Students Push to Protect Cal Grant Program at Private Colleges

This is an archived article and the information in the article may be outdated. Please look at the time stamp on the story to see when it was last updated.

SACRAMENTO -- Several dozen representatives of private nonprofit colleges and student recipients of Cal Grants came to the state Capitol building to lobby for a bill that would retain Cal Grant levels for students at private colleges.

Under Governor Jerry Brown's proposed budget, the maximum Cal Grant would drop from around $9,000 to $8,000.

"That extra thousand dollars means I would not be able to attend Dominican anymore," said Dominican University student Carla Hernandez, who works two jobs to help pay for tuition.

She is the first in her family to attend college and comes from a low-income family.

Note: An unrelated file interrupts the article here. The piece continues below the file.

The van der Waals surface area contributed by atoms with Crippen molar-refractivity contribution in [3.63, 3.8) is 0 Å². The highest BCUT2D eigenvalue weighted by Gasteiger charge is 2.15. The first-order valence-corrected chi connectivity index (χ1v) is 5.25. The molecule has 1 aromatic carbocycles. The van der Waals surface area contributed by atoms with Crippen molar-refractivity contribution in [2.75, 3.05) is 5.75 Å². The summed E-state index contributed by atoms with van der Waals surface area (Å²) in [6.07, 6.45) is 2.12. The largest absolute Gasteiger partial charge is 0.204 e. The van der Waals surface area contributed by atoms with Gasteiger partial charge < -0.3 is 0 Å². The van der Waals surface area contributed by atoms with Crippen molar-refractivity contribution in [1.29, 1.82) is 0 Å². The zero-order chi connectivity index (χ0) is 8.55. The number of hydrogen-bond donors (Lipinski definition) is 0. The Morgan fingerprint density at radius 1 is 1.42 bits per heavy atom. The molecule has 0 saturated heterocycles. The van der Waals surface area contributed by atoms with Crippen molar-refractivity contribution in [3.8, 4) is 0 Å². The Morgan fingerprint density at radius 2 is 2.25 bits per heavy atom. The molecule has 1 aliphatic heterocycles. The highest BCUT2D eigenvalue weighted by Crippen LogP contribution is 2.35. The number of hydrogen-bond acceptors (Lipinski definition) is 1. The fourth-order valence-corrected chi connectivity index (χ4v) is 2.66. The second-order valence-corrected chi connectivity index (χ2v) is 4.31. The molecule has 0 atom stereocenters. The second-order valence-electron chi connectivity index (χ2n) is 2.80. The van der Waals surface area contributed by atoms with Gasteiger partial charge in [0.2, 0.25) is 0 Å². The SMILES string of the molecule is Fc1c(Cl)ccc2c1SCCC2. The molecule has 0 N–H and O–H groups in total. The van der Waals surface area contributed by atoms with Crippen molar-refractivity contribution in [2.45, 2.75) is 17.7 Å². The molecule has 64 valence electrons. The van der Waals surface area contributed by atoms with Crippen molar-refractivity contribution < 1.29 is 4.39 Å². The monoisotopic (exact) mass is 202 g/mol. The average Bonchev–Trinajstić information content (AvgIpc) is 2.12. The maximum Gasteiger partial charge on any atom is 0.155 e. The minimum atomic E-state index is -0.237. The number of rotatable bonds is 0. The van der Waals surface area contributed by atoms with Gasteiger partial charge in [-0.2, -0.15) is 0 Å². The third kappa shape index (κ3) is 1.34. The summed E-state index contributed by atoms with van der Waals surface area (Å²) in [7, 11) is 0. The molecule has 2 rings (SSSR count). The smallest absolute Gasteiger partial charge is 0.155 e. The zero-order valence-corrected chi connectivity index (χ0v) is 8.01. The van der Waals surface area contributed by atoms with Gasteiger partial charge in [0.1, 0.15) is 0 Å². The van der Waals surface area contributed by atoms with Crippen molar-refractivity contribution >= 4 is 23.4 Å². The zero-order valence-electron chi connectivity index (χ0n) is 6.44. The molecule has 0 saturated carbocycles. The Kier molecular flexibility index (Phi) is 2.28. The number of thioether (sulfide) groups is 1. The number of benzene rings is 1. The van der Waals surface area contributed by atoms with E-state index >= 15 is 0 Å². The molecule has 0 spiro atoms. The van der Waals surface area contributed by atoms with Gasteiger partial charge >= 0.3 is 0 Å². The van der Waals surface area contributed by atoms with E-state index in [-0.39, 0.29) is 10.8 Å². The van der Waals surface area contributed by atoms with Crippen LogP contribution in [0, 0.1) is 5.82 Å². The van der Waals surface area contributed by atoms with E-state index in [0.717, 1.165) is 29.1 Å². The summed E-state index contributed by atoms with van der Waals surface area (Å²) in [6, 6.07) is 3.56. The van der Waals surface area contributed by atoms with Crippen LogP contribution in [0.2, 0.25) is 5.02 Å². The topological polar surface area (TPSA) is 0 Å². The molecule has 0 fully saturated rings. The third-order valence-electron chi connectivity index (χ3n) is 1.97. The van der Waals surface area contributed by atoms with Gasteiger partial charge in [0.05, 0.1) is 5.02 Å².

Kristen Soares, president of the Association of Independent California Collages and Universities said giving college students choices is important, and for low-income students that means the availability of student aid.

"The average family income in our sector, a family of four, is $20,000 a year," said Soares.

Hernandez said the business program at Dominican suits her learning style, and she has an anxiety problem that makes large crowds a problem. Dominican has around 2,000 students.

Zach Hunter, a student at the 1,000-student Occidental College, says a loss of $1,000 in Cal Grants would be devastating for him. He says students need to find colleges where they can thrive. He also said private colleges, whether it be Standford, Cal Tech or the dozens of smaller faith-based or liberal arts colleges, don't necessarily cater to upper- and middle-class whites.

"(Occidental) is extremely diverse and a lot of small private schools around us are extremely diverse, so that's definitely a stereotype," said Hunter.

The group is also supporting a bill that would tie Cal Grant levels to public university tuition to give students the ability to better budget for school costs.